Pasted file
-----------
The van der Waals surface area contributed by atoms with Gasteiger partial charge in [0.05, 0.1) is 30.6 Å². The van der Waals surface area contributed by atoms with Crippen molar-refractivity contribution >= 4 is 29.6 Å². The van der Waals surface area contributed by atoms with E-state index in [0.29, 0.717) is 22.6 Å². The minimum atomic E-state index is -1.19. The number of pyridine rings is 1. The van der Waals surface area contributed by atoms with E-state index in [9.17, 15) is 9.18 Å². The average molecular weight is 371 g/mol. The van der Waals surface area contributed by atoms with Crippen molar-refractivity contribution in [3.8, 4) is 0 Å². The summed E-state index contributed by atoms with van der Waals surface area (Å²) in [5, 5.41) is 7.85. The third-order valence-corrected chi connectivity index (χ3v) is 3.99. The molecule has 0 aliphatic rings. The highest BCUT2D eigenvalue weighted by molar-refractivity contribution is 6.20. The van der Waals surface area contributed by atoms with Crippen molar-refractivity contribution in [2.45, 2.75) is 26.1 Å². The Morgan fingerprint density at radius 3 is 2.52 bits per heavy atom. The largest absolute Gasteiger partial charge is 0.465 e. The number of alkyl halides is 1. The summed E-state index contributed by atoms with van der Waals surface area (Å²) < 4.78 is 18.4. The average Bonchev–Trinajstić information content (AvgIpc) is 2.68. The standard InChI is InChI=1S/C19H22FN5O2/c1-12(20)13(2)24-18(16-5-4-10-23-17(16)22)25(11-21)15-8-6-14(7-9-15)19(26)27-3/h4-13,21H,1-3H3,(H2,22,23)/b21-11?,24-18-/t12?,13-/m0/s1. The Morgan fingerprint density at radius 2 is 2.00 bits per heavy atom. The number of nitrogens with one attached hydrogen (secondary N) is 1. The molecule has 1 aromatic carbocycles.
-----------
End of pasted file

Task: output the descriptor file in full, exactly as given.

The van der Waals surface area contributed by atoms with Gasteiger partial charge in [0.05, 0.1) is 30.6 Å². The van der Waals surface area contributed by atoms with Crippen molar-refractivity contribution >= 4 is 29.6 Å². The van der Waals surface area contributed by atoms with E-state index in [0.29, 0.717) is 22.6 Å². The minimum atomic E-state index is -1.19. The number of pyridine rings is 1. The van der Waals surface area contributed by atoms with E-state index in [9.17, 15) is 9.18 Å². The average molecular weight is 371 g/mol. The van der Waals surface area contributed by atoms with Crippen molar-refractivity contribution in [3.8, 4) is 0 Å². The summed E-state index contributed by atoms with van der Waals surface area (Å²) in [5, 5.41) is 7.85. The third-order valence-corrected chi connectivity index (χ3v) is 3.99. The molecule has 0 aliphatic rings. The highest BCUT2D eigenvalue weighted by molar-refractivity contribution is 6.20. The van der Waals surface area contributed by atoms with Crippen molar-refractivity contribution in [2.45, 2.75) is 26.1 Å². The Morgan fingerprint density at radius 3 is 2.52 bits per heavy atom. The largest absolute Gasteiger partial charge is 0.465 e. The number of alkyl halides is 1. The summed E-state index contributed by atoms with van der Waals surface area (Å²) < 4.78 is 18.4. The average Bonchev–Trinajstić information content (AvgIpc) is 2.68. The standard InChI is InChI=1S/C19H22FN5O2/c1-12(20)13(2)24-18(16-5-4-10-23-17(16)22)25(11-21)15-8-6-14(7-9-15)19(26)27-3/h4-13,21H,1-3H3,(H2,22,23)/b21-11?,24-18-/t12?,13-/m0/s1. The Morgan fingerprint density at radius 2 is 2.00 bits per heavy atom. The number of nitrogens with one attached hydrogen (secondary N) is 1. The molecule has 1 aromatic carbocycles.